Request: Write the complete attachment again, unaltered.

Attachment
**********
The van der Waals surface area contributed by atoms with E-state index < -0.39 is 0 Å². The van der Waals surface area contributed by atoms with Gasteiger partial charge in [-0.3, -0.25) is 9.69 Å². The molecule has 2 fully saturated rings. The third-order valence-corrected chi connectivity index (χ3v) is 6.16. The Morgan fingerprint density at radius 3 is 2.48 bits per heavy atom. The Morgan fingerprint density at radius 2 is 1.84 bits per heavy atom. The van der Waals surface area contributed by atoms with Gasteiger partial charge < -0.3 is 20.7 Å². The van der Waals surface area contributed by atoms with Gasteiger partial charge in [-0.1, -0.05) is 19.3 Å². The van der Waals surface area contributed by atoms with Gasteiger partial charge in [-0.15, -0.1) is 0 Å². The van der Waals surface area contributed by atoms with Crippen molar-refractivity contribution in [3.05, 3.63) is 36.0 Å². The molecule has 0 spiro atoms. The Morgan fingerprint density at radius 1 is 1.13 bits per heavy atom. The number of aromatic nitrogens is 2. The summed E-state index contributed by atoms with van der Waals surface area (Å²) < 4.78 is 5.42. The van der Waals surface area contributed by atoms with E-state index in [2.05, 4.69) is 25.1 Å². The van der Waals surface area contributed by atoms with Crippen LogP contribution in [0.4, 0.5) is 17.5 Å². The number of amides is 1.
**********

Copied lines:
The van der Waals surface area contributed by atoms with E-state index < -0.39 is 0 Å². The van der Waals surface area contributed by atoms with Gasteiger partial charge in [-0.3, -0.25) is 9.69 Å². The molecule has 2 fully saturated rings. The third-order valence-corrected chi connectivity index (χ3v) is 6.16. The Morgan fingerprint density at radius 3 is 2.48 bits per heavy atom. The Morgan fingerprint density at radius 2 is 1.84 bits per heavy atom. The van der Waals surface area contributed by atoms with Gasteiger partial charge < -0.3 is 20.7 Å². The van der Waals surface area contributed by atoms with Gasteiger partial charge in [-0.1, -0.05) is 19.3 Å². The van der Waals surface area contributed by atoms with Gasteiger partial charge in [-0.15, -0.1) is 0 Å². The van der Waals surface area contributed by atoms with Crippen molar-refractivity contribution in [3.05, 3.63) is 36.0 Å². The molecule has 0 spiro atoms. The Morgan fingerprint density at radius 1 is 1.13 bits per heavy atom. The number of aromatic nitrogens is 2. The summed E-state index contributed by atoms with van der Waals surface area (Å²) < 4.78 is 5.42. The van der Waals surface area contributed by atoms with E-state index in [2.05, 4.69) is 25.1 Å². The van der Waals surface area contributed by atoms with Crippen LogP contribution in [0.4, 0.5) is 17.5 Å². The number of amides is 1.